This app blocks mentions of Donald Trump—and its creator might get sued

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For a brief shining moment, it seemed possible to ignore Donald Trump’s candidacy for the 2016 Republican presidential nomination. He was just a preening reality TV star with a penchant for self-promotion and some questionable views on immigration.

But after he started clobbering his GOP rivals in the polls and took center stage at the first debate between leading Republican candidates in Cleveland earlier this month, keeping Trump news off your radar effectively became impossible—no matter how much wishful thinking one devotes to the effort.

A proposed browser extension by developer James Shamsi aims to change all that. The project is called #TrumpBlock, and it functions exactly as advertised: It tracks keywords related to Donald Trump and erases all traces of news coverage about the billionaire.

Instead of seeing an endless stream of news stories about Trump in their Facebook news feeds, #TrumpBlock users can scroll blissfully unaware of whatever insults Trump lobbed at his ever-growing list of political enemies that morning and the furious backlash that inevitably ensues in the afternoon.

Before Shamsi makes the app, though, he wants to make sure there’s enough demand for it. Social media savvy enough to land a job by putting his résumé on Tinder, Shamsi wisely decided he’ll develop the app if 2,000 people tweet the hashtag #TrumpBlock.

“Talking to my friends about politics, I found that barely anyone else knew who was running, or what their main arguments/stances were—however, everyone knew who Trump was and what his views are,” Shamsi explained in an email to the Daily Dot.

Shamsi’s frustration stemmed from feeling decidedly less informed about where the 2016 candidates stand on the issues than he was in the previous election cycle.

“It came down to this: We all used Facebook and Twitter as one of our primary sources of information, and all that was posted about politics from news sites on these platforms [was] about Trump, because it was easy clickbait—and because of this no one was really posting about anything else,” Shamsi realized. “Our news streams were just flooded with idiotic racist quotes from Trump, instead of being able to learn about actual candidates who actually have thought out logical views.”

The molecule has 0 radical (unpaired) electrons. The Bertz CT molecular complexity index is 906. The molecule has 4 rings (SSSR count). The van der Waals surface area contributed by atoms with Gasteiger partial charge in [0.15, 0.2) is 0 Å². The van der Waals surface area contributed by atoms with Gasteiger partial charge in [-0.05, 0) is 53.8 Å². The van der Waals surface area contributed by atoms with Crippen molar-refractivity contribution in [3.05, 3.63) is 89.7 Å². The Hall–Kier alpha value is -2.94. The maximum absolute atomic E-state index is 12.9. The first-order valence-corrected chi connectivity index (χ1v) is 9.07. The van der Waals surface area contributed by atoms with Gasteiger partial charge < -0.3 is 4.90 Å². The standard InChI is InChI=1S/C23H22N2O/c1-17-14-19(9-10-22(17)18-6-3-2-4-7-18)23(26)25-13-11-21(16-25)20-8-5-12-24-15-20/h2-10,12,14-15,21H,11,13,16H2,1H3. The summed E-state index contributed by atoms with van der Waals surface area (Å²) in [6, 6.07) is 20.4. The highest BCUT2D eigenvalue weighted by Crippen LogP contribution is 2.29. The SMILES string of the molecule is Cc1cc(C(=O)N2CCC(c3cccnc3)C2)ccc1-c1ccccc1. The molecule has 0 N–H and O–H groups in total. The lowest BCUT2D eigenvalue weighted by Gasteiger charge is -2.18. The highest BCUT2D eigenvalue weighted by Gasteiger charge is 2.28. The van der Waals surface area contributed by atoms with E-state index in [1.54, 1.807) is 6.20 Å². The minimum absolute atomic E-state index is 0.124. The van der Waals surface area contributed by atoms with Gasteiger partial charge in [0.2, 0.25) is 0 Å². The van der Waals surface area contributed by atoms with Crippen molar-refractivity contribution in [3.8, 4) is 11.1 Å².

While #TrumpBlock gained some traction on social media among those sick of the media’s Trump fixation, not everyone was trilled with the effort. Shamsi noted that he had been hit with a cease-and-desist email charging that the #TrumpBlock site was defaming Trump’s character. Even so, Shamsi remains skeptical of the message’s seriousness.

“We’re unsure if this was a joke or not,” he noted on the #TrumpBlock website. “But… if we do end up being sued we may need to launch a Kickstarter to fight the case.”

Representatives from the Trump campaign did not respond to a request for comment.

Shamsi has some experience helping people curate celebrities they dislike out of their online experience. Earlier this year, he created a Chrome extension called KardBlock, which removes all mentions of the extended Kardashian family—from Kim to Khloe to Kanye.

As with the polarizing Trump and American politics in the summer of 2015, consuming pop culture today also typically requires a certain level of involuntary Kardashian intake. And some people have had quite enough.

The other option is, of course, to take Trump seriously as candidate, analyzing where his policies—on criminal justice reform, for example—fall relative to those of his GOP rivals. Or even dig into the history of scandals around his questionable business dealings.

Either way, it doesn’t look like Trump 2016 is going away anytime soon, so everyone’s going to either have to accept the phenomenon or find new and improved ways of ignoring it. 

Illustration by Max Fleishman

Aaron Sankin

Aaron Sankin

Aaron Sankin is a former Senior Staff Writer at the Daily Dot who covered the intersection of politics, technology, online privacy, Twitter bots, and the role of dank memes in popular culture. He lives in Seattle, Washington. He joined the Center for Investigative Reporting in 2016.